# If you know the convergent sequences, how do you know the open sets?

I have a homework problem which I feel should be simple but is actually surprisingly tricky. This is why I love math sometimes....

Let $X$ be a normed linear space. Suppose $\|\cdot\|_1$ and $\|\cdot\|_2$ are two norms on $X$ such that $x_n\to x_0$ in $\|\cdot\|_1$ if and only if $x_n\to x_0$ in $\|\cdot\|_2$.

Show that $\|\cdot\|_1$ and $\|\cdot\|_2$ are equivalent.

What I have done so far is show that if the topologies induced by $\|\cdot\|_1$ and $\|\cdot\|_2$ are equal, then the norms are equivalent. So I feel that this is only a partial solution because I have failed to show that the given assumption about convergence implies that the induced topologies by each norm are equal. I think this is a well known fact but I should still prove it.

I start by taking a $\|\cdot\|_1$-neighborhood $U$ of $0$ in $X$. Now I would need to show that for any $x\in U$, there is a $\|\cdot\|_2$-neighborhood $V$ of $x$ such that $V\subset U$. This would establish that every $\|\cdot\|_1$-open set is $\|\cdot\|_2$-open. The other direction would be exactly the same. Now I feel pretty dense here (not in the topological sense either) but I can't see how to apply the sequence condition. Any hints or advice on how to do this?

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Let $B_i(x,r)$ be the $\|\cdot\|_i$-nbhd of radius $r$ centred at $x$. Suppose that no $\|\cdot\|_2$-nbhd $V$ of $x$ is a subset of $U$. For $n\in\mathbb{Z}^+$ choose a point $$x_n \in B_2\left(x,\frac1n\right)\setminus U.$$ What can you say about the sequence of $x_n$’s?

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We would then have a sequence that converges in the $||\cdot||_{2}$ norm, but not in the $||\cdot||_{1}$ norm. I see the argument now. Thank you very much. –  Kyle Schlitt Oct 2 '11 at 2:41
@Kyle: You’ve got it. You’re welcome. –  Brian M. Scott Oct 2 '11 at 2:44
@ Brian M. Scott: It turns out that my argument showing that the norms are equivalent if they induce the same topologies is broken (and not easily fixable). My new argument goes like this: Since the topologies induced by the norms are the same, the identity map from $T:(X, ||\cdot||_{1})\rightarrow (X,||\cdot||_{2})$ is continuous. In particular it is continuous at $0$. I can use the definition of continuity of a linear operator to finally get equivalence of the norms. I feel like I'm going the long way around to get to this conclusion. Is this normal? –  Kyle Schlitt Oct 2 '11 at 4:25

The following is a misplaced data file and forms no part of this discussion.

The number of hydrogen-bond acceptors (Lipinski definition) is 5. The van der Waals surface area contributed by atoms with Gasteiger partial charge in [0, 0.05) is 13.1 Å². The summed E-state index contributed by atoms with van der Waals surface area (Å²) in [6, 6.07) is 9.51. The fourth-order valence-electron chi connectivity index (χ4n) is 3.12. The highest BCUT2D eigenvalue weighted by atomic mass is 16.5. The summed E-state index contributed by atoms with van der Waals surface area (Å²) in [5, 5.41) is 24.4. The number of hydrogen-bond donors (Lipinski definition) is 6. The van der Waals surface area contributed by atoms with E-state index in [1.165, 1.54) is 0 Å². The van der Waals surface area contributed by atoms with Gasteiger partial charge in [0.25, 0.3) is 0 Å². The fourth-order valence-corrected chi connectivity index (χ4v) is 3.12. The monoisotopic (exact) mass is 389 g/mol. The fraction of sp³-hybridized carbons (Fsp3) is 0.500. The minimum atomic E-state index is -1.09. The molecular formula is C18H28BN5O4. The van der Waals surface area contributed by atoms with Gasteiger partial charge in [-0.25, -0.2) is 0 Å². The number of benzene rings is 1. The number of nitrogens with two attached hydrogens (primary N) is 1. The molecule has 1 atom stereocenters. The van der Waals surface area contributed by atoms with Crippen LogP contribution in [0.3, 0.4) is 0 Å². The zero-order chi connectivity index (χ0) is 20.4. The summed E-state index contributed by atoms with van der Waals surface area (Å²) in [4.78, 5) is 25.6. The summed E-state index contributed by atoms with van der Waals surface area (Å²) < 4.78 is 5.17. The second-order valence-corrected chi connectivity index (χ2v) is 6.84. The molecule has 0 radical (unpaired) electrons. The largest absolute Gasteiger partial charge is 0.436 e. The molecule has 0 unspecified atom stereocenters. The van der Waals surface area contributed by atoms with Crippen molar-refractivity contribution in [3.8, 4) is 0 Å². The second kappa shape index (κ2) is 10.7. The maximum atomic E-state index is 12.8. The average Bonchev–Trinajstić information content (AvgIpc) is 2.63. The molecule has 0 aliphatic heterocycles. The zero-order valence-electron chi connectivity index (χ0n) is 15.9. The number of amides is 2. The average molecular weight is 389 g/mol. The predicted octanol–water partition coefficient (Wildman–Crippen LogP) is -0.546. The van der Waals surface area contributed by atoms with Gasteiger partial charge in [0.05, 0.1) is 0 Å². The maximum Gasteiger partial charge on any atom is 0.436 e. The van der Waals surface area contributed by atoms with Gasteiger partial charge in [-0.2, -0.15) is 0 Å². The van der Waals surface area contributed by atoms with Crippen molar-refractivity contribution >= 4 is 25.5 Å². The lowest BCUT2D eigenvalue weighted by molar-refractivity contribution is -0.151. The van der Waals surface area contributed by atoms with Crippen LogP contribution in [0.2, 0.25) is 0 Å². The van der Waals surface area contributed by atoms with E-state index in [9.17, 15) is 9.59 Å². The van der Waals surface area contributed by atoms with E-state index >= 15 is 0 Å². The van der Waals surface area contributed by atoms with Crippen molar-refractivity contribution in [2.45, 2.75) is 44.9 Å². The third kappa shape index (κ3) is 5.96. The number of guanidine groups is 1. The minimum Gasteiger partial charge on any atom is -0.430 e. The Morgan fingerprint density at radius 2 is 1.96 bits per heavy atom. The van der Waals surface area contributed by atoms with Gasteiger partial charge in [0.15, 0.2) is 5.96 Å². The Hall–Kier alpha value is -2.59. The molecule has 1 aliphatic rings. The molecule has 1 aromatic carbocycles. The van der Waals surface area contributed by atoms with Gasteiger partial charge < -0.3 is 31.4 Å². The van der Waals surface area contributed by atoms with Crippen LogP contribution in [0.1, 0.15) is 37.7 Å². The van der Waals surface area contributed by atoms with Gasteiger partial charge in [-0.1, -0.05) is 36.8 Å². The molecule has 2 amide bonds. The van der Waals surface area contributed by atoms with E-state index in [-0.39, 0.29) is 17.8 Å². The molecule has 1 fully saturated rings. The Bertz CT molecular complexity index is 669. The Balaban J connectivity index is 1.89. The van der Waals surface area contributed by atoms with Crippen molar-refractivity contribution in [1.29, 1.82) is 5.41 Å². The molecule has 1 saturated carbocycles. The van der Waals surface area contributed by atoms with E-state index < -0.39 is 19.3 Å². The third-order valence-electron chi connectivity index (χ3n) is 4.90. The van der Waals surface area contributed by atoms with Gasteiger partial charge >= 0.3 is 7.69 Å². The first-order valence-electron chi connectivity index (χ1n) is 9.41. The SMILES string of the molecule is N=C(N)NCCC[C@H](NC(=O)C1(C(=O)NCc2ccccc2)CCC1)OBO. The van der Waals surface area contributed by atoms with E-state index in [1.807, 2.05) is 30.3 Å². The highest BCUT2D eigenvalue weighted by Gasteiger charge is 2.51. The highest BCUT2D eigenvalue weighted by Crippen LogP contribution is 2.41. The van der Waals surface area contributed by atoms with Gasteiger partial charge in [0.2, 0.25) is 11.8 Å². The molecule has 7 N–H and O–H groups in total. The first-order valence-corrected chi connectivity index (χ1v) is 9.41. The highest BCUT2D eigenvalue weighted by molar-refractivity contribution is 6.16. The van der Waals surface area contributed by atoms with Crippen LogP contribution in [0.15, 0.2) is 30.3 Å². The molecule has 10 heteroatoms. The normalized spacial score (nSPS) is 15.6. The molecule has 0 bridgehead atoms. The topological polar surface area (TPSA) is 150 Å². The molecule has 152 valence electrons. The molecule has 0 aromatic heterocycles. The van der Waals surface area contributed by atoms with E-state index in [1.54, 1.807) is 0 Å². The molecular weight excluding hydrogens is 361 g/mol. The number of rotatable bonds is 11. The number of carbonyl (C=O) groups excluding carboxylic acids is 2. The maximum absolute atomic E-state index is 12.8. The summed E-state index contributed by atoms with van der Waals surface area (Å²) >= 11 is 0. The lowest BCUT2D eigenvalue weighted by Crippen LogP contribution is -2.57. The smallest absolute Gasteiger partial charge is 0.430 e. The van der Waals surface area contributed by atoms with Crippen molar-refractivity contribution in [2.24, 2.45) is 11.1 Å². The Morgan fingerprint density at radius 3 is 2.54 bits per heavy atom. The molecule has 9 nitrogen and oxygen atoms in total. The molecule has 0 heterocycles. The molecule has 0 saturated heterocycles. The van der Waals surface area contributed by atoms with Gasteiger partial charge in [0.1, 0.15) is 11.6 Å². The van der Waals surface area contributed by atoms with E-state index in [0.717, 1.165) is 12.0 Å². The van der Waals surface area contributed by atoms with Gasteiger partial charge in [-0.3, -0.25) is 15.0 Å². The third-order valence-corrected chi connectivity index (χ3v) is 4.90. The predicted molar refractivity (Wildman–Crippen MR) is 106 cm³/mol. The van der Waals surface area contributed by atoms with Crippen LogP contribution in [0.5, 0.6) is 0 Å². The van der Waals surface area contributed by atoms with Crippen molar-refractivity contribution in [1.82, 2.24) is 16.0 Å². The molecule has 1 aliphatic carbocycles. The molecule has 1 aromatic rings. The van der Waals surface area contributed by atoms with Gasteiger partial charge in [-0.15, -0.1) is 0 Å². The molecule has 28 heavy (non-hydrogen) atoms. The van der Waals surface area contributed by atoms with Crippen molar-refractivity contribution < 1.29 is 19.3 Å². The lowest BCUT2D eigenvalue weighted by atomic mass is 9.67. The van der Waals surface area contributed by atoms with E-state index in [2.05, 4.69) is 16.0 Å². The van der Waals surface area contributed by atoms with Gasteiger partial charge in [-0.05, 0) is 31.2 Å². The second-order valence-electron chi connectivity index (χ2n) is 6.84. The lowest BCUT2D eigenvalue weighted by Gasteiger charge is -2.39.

@Kyle: I've added a proof of this fact in an edit to my answer. Hope this helps. –  Giuseppe Negro Oct 2 '11 at 9:41
@Kyle: Are you asking whether it’s normal to feel that way about this argument, or more generally? Offhand I don’t see any significantly simpler argument. In general I find that I often start with an unnecessarily complicated argument and then (eventually) end up simplifying it. (My Doktormutter was moderately notorious for this.) –  Brian M. Scott Oct 2 '11 at 9:48

A topological approach.

The fact that the topology of a space is completely determined by its convergent sequences is true in all metrizable spaces. For in those spaces the closure of a set coincides with the sequential closure, so if two metrizable topologies have the same convergent sequences their closure operator is the same and so they share the same closed sets. Then the topologies are equal.

Now clearly the topologies induced by $\lVert \cdot \rVert_1$ and $\lVert \cdot \rVert_2$ are metrizable.

EDIT Since the OP is asking I'd like to provide a proof of the fact that two norms inducing the same topology are equivalent. I like to start from the following.

Fact Let $p_1, p_2$ be norms ($\tiny{\text{see note below}}$) on a vector space $X$. Call $B_1=\{x \in X \mid p_1(x) <1\}$ and $B_2=\{x \in X \mid p_2(x)\}$. The following statements are equivalent:

1. $p_1(x)\le p_2(x)$ for all $x\in X$;
2. $B_2 \subset B_1$. (Mnemonically: the bigger the norm, the smaller the unit ball).

Proof The only non trivial implication is $2 \Rightarrow 1$. The sought inequality is obviously true if $x=0$, so take $x\ne 0$ and put $y=x /cp_2(x)$ with $c>1$. We have

$$p_1(y)=\frac{p_1(x)}{cp_2(x)}<1$$

so $p_1(x) < cp_2(x)$ for all $c>1$. As $c \to 1$ we get inequality 2. $\square$

We proceed now to the main point. Suppose $\lVert \cdot \rVert_1, \lVert \cdot \rVert_2$ are two norms on $X$ inducing the same topology. In particular, the $\lVert \cdot \rVert_1$-unit ball $B_1$ is a neighborhood of the origin in both topologies, meaning that there exists $r > 0$ such that the $\lVert \cdot \rVert_2$-ball $rB_2$ is contained in $B_1$. Define $p_1(x)=\lVert x \rVert_1, p_2(x)=\frac{\lVert x \rVert_2}{r}$. From the preceding Fact we infer that $p_1(x) \le p_2(x)$ for all $x$, that is

$$\lVert x \rVert_1 \le \frac{1}{r}\lVert x \rVert_2,\qquad \forall x \in X.$$

Proceeding in an analogous fashion we can prove an inequality going the other way round. So the two norms are equivalent. $\square$

Note: Seminorms is enough, actually. But we do not need this generality here.

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See Pete's answer here for an easy example showing that it fails horribly without metrics (cocountable topology on an uncountable set). –  t.b. Oct 2 '11 at 2:28
@Guiseppe: Thanks for the details, this does provide an argument that doesn't involve continuity, which I was curious about. I'm grateful for the assistance but don't forget this was a homework problem! :) –  Kyle Schlitt Oct 2 '11 at 17:44